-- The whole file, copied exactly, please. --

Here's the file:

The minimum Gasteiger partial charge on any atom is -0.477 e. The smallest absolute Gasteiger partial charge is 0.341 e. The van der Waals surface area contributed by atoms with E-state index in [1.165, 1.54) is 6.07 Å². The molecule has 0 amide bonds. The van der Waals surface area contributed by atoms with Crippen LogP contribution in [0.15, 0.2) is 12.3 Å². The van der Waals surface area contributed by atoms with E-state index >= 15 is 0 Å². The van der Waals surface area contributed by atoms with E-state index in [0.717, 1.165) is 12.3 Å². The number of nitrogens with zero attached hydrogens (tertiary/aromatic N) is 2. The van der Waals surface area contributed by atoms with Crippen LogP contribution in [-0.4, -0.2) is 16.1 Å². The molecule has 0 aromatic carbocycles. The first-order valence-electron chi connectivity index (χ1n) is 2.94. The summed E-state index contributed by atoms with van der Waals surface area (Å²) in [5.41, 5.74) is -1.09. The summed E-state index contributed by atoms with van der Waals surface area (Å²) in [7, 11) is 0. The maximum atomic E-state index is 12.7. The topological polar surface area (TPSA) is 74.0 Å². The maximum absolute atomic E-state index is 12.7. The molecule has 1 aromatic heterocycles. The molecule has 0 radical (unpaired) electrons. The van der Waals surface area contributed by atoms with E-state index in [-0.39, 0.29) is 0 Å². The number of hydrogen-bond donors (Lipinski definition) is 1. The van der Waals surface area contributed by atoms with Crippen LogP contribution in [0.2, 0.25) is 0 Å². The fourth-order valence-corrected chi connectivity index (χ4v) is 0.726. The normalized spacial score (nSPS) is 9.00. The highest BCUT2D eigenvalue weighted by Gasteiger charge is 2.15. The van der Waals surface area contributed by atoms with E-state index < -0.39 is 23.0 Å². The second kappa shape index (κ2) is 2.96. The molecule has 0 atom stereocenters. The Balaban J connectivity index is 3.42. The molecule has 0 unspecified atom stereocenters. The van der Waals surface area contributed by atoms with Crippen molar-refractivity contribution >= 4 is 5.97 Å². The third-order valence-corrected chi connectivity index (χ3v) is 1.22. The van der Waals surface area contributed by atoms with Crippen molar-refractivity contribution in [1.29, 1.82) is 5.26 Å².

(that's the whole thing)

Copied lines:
The minimum Gasteiger partial charge on any atom is -0.477 e. The smallest absolute Gasteiger partial charge is 0.341 e. The van der Waals surface area contributed by atoms with E-state index in [1.165, 1.54) is 6.07 Å². The molecule has 0 amide bonds. The van der Waals surface area contributed by atoms with Crippen LogP contribution in [0.15, 0.2) is 12.3 Å². The van der Waals surface area contributed by atoms with E-state index >= 15 is 0 Å². The van der Waals surface area contributed by atoms with E-state index in [0.717, 1.165) is 12.3 Å². The number of nitrogens with zero attached hydrogens (tertiary/aromatic N) is 2. The van der Waals surface area contributed by atoms with Crippen LogP contribution in [-0.4, -0.2) is 16.1 Å². The molecule has 0 aromatic carbocycles. The first-order valence-electron chi connectivity index (χ1n) is 2.94. The summed E-state index contributed by atoms with van der Waals surface area (Å²) in [5.41, 5.74) is -1.09. The summed E-state index contributed by atoms with van der Waals surface area (Å²) in [7, 11) is 0. The maximum atomic E-state index is 12.7. The topological polar surface area (TPSA) is 74.0 Å². The maximum absolute atomic E-state index is 12.7. The molecule has 1 aromatic heterocycles. The molecule has 0 radical (unpaired) electrons. The van der Waals surface area contributed by atoms with E-state index in [-0.39, 0.29) is 0 Å². The number of hydrogen-bond donors (Lipinski definition) is 1. The van der Waals surface area contributed by atoms with Crippen LogP contribution in [0.2, 0.25) is 0 Å². The fourth-order valence-corrected chi connectivity index (χ4v) is 0.726. The normalized spacial score (nSPS) is 9.00. The highest BCUT2D eigenvalue weighted by Gasteiger charge is 2.15. The van der Waals surface area contributed by atoms with E-state index < -0.39 is 23.0 Å². The second kappa shape index (κ2) is 2.96. The molecule has 0 atom stereocenters. The Balaban J connectivity index is 3.42. The molecule has 0 unspecified atom stereocenters. The van der Waals surface area contributed by atoms with Crippen molar-refractivity contribution >= 4 is 5.97 Å². The third-order valence-corrected chi connectivity index (χ3v) is 1.22. The van der Waals surface area contributed by atoms with Crippen molar-refractivity contribution in [1.29, 1.82) is 5.26 Å².